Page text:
Active alcoholism is strangling her. I can hear it in her voice. Intuitively I know that she’s not ready to make the changes necessary to recover. My knee jerk reaction is to throw up my defenses, “Sucks to be her.” My compassion rises and drips over the wall and say, “Oh God, it’s so painful. So sad, alcoholism sucks.” Walls are easier.
Walls protect us from vulnerability, and they keep us from having to engage with the world around us. Emotional fortresses, protecting us from the “slings and arrows of outrageous fortune.” We don’t have to be involved in the messes of other people. If so and so wants to drink themselves to death, fine. They want to marry that abusive jerk, fine. That homeless drunk on the side of the road panhandling for cash? He’s probably bringing in $50K a year and drinking it all up, why should we give him the change in the car’s cup holder.
Walls can be made up of self-righteous judgment, intolerance, or flat out indifference. Self-righteousness and intolerance feel much more empowering than compassion.
Compassion requires that we lower the walls and imagine what it must be like to be that other person. It requires us to experience sadness and grief, hopelessness, and despair. Those emotions are not very empowering, and they feel yucky and gross — the opposite of good. No one wants to feel bad. Of course, we opt for the more empowering self-righteousness and intolerance.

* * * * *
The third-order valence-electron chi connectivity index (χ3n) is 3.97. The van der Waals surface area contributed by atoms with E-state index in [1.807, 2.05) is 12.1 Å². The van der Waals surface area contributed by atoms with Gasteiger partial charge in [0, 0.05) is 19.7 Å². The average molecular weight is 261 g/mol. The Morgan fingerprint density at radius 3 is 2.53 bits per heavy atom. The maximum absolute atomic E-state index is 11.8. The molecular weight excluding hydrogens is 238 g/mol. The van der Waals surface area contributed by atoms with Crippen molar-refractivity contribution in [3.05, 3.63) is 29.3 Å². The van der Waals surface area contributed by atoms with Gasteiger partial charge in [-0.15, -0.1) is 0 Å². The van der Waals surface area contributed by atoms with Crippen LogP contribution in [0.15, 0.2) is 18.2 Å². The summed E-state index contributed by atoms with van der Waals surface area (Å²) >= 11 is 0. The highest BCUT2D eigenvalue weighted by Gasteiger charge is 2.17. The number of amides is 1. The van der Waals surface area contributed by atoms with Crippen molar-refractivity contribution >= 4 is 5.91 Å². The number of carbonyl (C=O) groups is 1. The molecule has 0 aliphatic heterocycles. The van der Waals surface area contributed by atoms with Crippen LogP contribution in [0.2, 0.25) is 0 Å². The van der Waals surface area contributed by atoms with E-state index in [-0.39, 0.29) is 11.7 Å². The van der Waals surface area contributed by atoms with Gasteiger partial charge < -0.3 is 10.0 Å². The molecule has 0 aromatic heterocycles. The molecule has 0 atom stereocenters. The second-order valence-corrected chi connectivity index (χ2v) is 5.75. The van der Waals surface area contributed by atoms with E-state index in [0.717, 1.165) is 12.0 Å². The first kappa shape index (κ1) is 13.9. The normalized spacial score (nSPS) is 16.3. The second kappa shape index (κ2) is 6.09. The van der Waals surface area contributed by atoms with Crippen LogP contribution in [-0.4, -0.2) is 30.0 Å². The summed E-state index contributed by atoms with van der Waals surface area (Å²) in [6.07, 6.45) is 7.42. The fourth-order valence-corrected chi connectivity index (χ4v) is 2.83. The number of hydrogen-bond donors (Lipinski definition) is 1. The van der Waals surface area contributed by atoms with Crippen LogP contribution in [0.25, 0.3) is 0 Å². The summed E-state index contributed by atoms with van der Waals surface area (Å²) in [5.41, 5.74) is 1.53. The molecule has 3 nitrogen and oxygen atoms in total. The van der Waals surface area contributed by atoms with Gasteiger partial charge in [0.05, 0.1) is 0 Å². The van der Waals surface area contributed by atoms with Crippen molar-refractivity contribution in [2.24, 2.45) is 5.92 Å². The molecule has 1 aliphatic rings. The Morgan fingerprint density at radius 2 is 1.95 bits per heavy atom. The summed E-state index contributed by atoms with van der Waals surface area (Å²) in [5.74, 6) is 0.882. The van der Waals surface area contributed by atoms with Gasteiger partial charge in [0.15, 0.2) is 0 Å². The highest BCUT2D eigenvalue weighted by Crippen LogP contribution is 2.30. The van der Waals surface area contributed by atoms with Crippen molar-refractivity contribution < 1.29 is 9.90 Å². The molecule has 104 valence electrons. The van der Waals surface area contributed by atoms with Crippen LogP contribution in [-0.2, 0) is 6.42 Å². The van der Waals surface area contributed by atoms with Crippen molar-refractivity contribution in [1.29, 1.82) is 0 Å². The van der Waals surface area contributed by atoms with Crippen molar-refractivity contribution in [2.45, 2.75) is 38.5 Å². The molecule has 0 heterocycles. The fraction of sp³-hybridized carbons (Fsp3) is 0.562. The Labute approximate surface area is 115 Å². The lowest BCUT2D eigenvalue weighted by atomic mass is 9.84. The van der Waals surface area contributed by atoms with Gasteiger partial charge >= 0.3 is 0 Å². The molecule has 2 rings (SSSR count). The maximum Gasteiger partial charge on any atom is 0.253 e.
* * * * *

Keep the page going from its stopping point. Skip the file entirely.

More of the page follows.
We talk about changing the world and making it a better place to be. We speak of love and tolerance, of bridging the gap between the haves and the have nots. We complain that the politicians are insensitive and that the religious leaders are hypocrites. The solution of society’s ills isn’t through the government or the religious bodies. The solution is with us. It’s with you and with me. We have to be brave enough to recognize when our internal Captain Picard has ordered “Shields Up!” and try, however imperfectly, to practice compassion and vulnerability. Love is a verb, and we need to exercise it. But we can’t if our walls are up.
Just for Today
I’m going to pay attention to when my walls come up. What triggered the “Shields UP!” command? What happens if I practice putting myself in someone else’s shoes? What happens if I try to understand where someone else is coming from? What happens if I choose to love instead of judge?
God, I can’t change these profoundly ingrained behaviors. I just discovered that I’m using my resources to protect me. Help me to surrender my DIY walls and trust in your protection. Help me remember that you will meet all my needs and that I am safe and secure.
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